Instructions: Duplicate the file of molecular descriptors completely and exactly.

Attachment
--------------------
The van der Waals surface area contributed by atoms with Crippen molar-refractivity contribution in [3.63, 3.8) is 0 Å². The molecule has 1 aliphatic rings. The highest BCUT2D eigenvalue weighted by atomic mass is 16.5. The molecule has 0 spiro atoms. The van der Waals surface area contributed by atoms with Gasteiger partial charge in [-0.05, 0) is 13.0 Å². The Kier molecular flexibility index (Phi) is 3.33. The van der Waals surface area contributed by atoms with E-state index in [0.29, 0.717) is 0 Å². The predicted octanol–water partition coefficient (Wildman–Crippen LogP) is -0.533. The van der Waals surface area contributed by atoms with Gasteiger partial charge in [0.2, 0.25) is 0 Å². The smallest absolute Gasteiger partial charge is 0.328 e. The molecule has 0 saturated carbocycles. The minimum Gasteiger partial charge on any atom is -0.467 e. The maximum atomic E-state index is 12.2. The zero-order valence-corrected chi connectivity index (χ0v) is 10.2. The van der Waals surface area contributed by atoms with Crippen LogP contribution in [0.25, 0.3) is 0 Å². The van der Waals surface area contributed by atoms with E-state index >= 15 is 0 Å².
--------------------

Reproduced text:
The van der Waals surface area contributed by atoms with Crippen molar-refractivity contribution in [3.63, 3.8) is 0 Å². The molecule has 1 aliphatic rings. The highest BCUT2D eigenvalue weighted by atomic mass is 16.5. The molecule has 0 spiro atoms. The van der Waals surface area contributed by atoms with Gasteiger partial charge in [-0.05, 0) is 13.0 Å². The Kier molecular flexibility index (Phi) is 3.33. The van der Waals surface area contributed by atoms with E-state index in [0.29, 0.717) is 0 Å². The predicted octanol–water partition coefficient (Wildman–Crippen LogP) is -0.533. The van der Waals surface area contributed by atoms with Gasteiger partial charge in [0.2, 0.25) is 0 Å². The smallest absolute Gasteiger partial charge is 0.328 e. The molecule has 0 saturated carbocycles. The minimum Gasteiger partial charge on any atom is -0.467 e. The maximum atomic E-state index is 12.2. The zero-order valence-corrected chi connectivity index (χ0v) is 10.2. The van der Waals surface area contributed by atoms with Crippen LogP contribution in [0.25, 0.3) is 0 Å². The van der Waals surface area contributed by atoms with E-state index >= 15 is 0 Å².